Apparently, when a city wants to honor someone by naming a street after them, it's easier to start from scratch.
Two City Councils Tuesday night discussed the idea of naming a road after civil rights icon Rosa Parks, who died Oct. 24 at age 92. In West Valley City, the council passed off on the idea. But in West Jordan, the proposal failed — on a technicality.
The problem in West Jordan is that the city doesn't have any policy in its city ordinances on renaming a road. So instead the council voted 5-2 to form a committee to create a road-renaming policy. At the request of Councilwoman Kathy Hilton, the committee will be required to finish the policy within three months.
"The council was certainly receptive to the street-naming idea," City Manager Gary Luebbers said. "But they decided before they went forward they wanted to have a committee put together of council members, planning commissioners and some citizens to come up with a policy for street-naming, so they'll be putting that together over the next several weeks and sitting down and putting something together that they can use not only for this situation but for any others that will occur in the future."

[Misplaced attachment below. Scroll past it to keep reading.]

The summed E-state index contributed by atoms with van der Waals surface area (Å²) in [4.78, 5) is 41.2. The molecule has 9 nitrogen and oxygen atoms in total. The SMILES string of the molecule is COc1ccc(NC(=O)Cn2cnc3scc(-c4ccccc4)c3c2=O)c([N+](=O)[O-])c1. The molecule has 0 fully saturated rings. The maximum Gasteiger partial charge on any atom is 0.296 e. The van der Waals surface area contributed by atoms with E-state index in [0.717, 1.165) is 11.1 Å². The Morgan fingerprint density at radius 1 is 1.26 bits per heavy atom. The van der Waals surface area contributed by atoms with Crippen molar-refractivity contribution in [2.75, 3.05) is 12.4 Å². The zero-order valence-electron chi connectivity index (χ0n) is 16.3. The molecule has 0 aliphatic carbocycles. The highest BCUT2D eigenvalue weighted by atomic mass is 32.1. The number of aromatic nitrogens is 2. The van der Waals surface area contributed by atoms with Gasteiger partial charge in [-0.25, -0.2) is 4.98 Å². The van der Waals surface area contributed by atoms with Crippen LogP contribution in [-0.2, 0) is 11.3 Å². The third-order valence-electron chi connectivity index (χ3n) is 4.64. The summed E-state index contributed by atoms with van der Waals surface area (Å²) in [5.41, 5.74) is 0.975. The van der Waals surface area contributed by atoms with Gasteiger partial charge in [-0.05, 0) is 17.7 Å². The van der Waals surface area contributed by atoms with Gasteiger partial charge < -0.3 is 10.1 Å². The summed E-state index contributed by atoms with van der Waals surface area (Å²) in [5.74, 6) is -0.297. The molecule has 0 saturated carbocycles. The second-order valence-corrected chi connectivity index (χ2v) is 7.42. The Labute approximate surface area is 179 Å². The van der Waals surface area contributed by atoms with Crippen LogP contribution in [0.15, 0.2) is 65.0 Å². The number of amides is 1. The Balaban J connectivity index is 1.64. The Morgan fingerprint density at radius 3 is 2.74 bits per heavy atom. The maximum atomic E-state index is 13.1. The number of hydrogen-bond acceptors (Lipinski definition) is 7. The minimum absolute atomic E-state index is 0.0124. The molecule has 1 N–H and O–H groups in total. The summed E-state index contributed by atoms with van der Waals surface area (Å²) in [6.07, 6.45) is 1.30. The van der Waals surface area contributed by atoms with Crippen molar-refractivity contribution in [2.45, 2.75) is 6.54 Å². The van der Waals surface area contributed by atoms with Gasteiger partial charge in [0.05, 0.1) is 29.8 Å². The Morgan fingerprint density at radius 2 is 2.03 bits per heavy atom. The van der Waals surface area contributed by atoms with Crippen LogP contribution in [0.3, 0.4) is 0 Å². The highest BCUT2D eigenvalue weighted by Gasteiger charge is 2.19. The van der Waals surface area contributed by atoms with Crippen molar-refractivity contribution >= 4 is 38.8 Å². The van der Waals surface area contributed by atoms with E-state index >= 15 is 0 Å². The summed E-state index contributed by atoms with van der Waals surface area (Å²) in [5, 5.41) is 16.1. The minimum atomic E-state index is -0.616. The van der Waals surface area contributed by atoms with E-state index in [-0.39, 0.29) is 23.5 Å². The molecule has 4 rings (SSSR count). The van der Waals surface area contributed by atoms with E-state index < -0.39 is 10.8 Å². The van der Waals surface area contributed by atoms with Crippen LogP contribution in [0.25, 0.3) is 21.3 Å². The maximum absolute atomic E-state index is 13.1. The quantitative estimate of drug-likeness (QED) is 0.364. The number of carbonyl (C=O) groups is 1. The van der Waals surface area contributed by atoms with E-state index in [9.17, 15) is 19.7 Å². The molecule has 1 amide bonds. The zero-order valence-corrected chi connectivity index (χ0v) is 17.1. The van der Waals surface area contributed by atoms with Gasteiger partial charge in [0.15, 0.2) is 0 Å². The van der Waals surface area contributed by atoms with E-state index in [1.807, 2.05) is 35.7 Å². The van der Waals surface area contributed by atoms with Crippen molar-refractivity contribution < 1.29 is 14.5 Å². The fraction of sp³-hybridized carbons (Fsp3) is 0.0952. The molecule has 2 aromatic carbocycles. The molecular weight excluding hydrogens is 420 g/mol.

No specific road has been proposed to have its name changed, though there have been mentions of renaming Jordan Landing Boulevard or a road between the West Jordan Police Department and the new 3rd District Courthouse.
The committee's proposed policy will be discussed and voted on at a City Council meeting, though no specific date has been set.
In West Valley City, the council did not vote on the issue, as it was not on the agenda, but all council members agreed to the concept of naming a road after Parks. The difference between West Valley and West Jordan, however, is that West Valley's Rosa Parks Road (or Street, Avenue or Boulevard — the final decision is up the county) has not been built yet.
The road will be at about 1400 West between 3100 South and 3300 South, near the Utah Cultural Celebration Center. Construction will begin in 2009.
"We are proud to honor Rosa Parks, one of the most influential civil rights icons of our time," West Valley Mayor Dennis Nordfelt said in a statement. "The street perfectly complements the vision of the Utah Cultural Celebration Center and will be a wonderful addition to our community."
Parks made history in December 1955 when she refused to give up her bus seat to a white man in Montgomery, Ala. She was arrested, which led to a 381-day Montgomery bus boycott. The incident boosted the civil rights movement and, in November 1956, the U.S. Supreme Court ruled that segregation on transportation is unconstitutional.